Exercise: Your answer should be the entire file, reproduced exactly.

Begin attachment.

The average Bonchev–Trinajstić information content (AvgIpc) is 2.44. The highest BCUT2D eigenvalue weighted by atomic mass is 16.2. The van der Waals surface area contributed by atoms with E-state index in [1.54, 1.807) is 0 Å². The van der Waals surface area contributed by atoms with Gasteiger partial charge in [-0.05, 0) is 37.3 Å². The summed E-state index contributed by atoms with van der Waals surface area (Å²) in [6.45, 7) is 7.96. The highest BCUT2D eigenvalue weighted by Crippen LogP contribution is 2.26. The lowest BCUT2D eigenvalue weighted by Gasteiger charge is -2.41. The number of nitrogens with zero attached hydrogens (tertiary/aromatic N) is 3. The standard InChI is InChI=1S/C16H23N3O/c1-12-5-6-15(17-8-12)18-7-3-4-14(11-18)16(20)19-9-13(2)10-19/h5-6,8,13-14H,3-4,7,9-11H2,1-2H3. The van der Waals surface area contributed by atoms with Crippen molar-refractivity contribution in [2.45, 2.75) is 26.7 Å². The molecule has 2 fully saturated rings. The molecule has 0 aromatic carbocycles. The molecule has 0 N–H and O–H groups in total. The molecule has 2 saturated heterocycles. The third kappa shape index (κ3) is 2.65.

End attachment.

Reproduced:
The average Bonchev–Trinajstić information content (AvgIpc) is 2.44. The highest BCUT2D eigenvalue weighted by atomic mass is 16.2. The van der Waals surface area contributed by atoms with E-state index in [1.54, 1.807) is 0 Å². The van der Waals surface area contributed by atoms with Gasteiger partial charge in [-0.05, 0) is 37.3 Å². The summed E-state index contributed by atoms with van der Waals surface area (Å²) in [6.45, 7) is 7.96. The highest BCUT2D eigenvalue weighted by Crippen LogP contribution is 2.26. The lowest BCUT2D eigenvalue weighted by Gasteiger charge is -2.41. The number of nitrogens with zero attached hydrogens (tertiary/aromatic N) is 3. The standard InChI is InChI=1S/C16H23N3O/c1-12-5-6-15(17-8-12)18-7-3-4-14(11-18)16(20)19-9-13(2)10-19/h5-6,8,13-14H,3-4,7,9-11H2,1-2H3. The van der Waals surface area contributed by atoms with Crippen molar-refractivity contribution in [2.45, 2.75) is 26.7 Å². The molecule has 2 fully saturated rings. The molecule has 0 aromatic carbocycles. The molecule has 0 N–H and O–H groups in total. The molecule has 2 saturated heterocycles. The third kappa shape index (κ3) is 2.65.